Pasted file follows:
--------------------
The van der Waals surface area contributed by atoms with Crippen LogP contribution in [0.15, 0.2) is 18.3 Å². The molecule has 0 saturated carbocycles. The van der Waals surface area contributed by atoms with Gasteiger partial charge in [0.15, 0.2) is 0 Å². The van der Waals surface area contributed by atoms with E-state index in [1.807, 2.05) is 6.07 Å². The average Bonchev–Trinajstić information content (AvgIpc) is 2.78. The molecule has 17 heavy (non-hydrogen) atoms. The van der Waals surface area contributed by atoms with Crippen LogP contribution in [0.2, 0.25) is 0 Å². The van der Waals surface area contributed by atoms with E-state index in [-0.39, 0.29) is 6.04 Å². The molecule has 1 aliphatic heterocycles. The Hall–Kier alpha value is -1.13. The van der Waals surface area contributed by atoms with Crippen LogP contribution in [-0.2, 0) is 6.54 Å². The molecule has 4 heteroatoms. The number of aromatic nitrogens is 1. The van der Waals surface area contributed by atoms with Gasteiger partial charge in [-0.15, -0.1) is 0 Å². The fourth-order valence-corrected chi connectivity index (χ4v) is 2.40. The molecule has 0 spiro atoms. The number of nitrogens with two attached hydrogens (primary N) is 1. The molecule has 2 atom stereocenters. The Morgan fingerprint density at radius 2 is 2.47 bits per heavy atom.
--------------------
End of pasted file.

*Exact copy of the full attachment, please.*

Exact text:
The van der Waals surface area contributed by atoms with Crippen LogP contribution in [0.15, 0.2) is 18.3 Å². The molecule has 0 saturated carbocycles. The van der Waals surface area contributed by atoms with Gasteiger partial charge in [0.15, 0.2) is 0 Å². The van der Waals surface area contributed by atoms with E-state index in [1.807, 2.05) is 6.07 Å². The average Bonchev–Trinajstić information content (AvgIpc) is 2.78. The molecule has 17 heavy (non-hydrogen) atoms. The van der Waals surface area contributed by atoms with Crippen LogP contribution in [0.2, 0.25) is 0 Å². The van der Waals surface area contributed by atoms with E-state index in [-0.39, 0.29) is 6.04 Å². The molecule has 1 aliphatic heterocycles. The Hall–Kier alpha value is -1.13. The van der Waals surface area contributed by atoms with Crippen LogP contribution in [-0.2, 0) is 6.54 Å². The molecule has 4 heteroatoms. The number of aromatic nitrogens is 1. The van der Waals surface area contributed by atoms with Gasteiger partial charge in [-0.15, -0.1) is 0 Å². The fourth-order valence-corrected chi connectivity index (χ4v) is 2.40. The molecule has 0 spiro atoms. The number of nitrogens with two attached hydrogens (primary N) is 1. The molecule has 2 atom stereocenters. The Morgan fingerprint density at radius 2 is 2.47 bits per heavy atom.